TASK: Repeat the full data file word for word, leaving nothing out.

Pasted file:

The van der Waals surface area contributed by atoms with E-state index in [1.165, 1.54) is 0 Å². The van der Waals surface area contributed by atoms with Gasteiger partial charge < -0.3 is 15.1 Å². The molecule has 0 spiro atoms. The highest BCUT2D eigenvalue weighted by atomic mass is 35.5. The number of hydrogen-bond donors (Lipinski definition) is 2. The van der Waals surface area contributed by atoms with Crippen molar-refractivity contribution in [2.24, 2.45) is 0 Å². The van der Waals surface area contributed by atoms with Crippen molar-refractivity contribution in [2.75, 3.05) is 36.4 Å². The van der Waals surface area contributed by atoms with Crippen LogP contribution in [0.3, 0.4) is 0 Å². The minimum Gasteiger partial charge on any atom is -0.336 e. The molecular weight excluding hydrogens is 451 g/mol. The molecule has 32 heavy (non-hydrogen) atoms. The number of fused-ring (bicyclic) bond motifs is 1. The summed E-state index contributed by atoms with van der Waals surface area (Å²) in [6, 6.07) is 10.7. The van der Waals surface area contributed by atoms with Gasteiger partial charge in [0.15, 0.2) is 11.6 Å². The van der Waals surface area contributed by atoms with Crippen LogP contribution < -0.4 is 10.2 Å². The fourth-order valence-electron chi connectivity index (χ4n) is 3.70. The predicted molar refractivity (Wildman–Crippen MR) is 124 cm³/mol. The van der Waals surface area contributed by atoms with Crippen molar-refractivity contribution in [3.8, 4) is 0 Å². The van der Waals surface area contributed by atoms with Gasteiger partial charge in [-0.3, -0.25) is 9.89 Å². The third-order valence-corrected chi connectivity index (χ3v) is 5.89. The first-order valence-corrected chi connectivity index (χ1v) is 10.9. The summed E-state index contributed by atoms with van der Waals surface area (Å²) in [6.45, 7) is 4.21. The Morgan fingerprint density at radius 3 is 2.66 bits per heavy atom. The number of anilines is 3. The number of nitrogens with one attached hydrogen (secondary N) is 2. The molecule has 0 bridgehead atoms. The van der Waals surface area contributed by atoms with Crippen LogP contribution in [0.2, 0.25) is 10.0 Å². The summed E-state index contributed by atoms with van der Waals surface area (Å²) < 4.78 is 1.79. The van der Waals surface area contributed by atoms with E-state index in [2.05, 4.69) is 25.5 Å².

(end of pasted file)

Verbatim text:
The van der Waals surface area contributed by atoms with E-state index in [1.165, 1.54) is 0 Å². The van der Waals surface area contributed by atoms with Gasteiger partial charge < -0.3 is 15.1 Å². The molecule has 0 spiro atoms. The highest BCUT2D eigenvalue weighted by atomic mass is 35.5. The number of hydrogen-bond donors (Lipinski definition) is 2. The van der Waals surface area contributed by atoms with Crippen molar-refractivity contribution in [2.24, 2.45) is 0 Å². The van der Waals surface area contributed by atoms with Crippen molar-refractivity contribution in [2.75, 3.05) is 36.4 Å². The van der Waals surface area contributed by atoms with Crippen LogP contribution in [0.3, 0.4) is 0 Å². The minimum Gasteiger partial charge on any atom is -0.336 e. The molecular weight excluding hydrogens is 451 g/mol. The molecule has 32 heavy (non-hydrogen) atoms. The number of fused-ring (bicyclic) bond motifs is 1. The summed E-state index contributed by atoms with van der Waals surface area (Å²) in [6, 6.07) is 10.7. The van der Waals surface area contributed by atoms with Gasteiger partial charge in [0.15, 0.2) is 11.6 Å². The van der Waals surface area contributed by atoms with Crippen LogP contribution < -0.4 is 10.2 Å². The fourth-order valence-electron chi connectivity index (χ4n) is 3.70. The predicted molar refractivity (Wildman–Crippen MR) is 124 cm³/mol. The van der Waals surface area contributed by atoms with Crippen molar-refractivity contribution in [3.8, 4) is 0 Å². The van der Waals surface area contributed by atoms with Gasteiger partial charge in [-0.3, -0.25) is 9.89 Å². The third-order valence-corrected chi connectivity index (χ3v) is 5.89. The first-order valence-corrected chi connectivity index (χ1v) is 10.9. The summed E-state index contributed by atoms with van der Waals surface area (Å²) in [6.45, 7) is 4.21. The Morgan fingerprint density at radius 3 is 2.66 bits per heavy atom. The number of anilines is 3. The number of nitrogens with one attached hydrogen (secondary N) is 2. The molecule has 0 bridgehead atoms. The van der Waals surface area contributed by atoms with Crippen LogP contribution in [0.2, 0.25) is 10.0 Å². The summed E-state index contributed by atoms with van der Waals surface area (Å²) < 4.78 is 1.79. The van der Waals surface area contributed by atoms with E-state index in [2.05, 4.69) is 25.5 Å².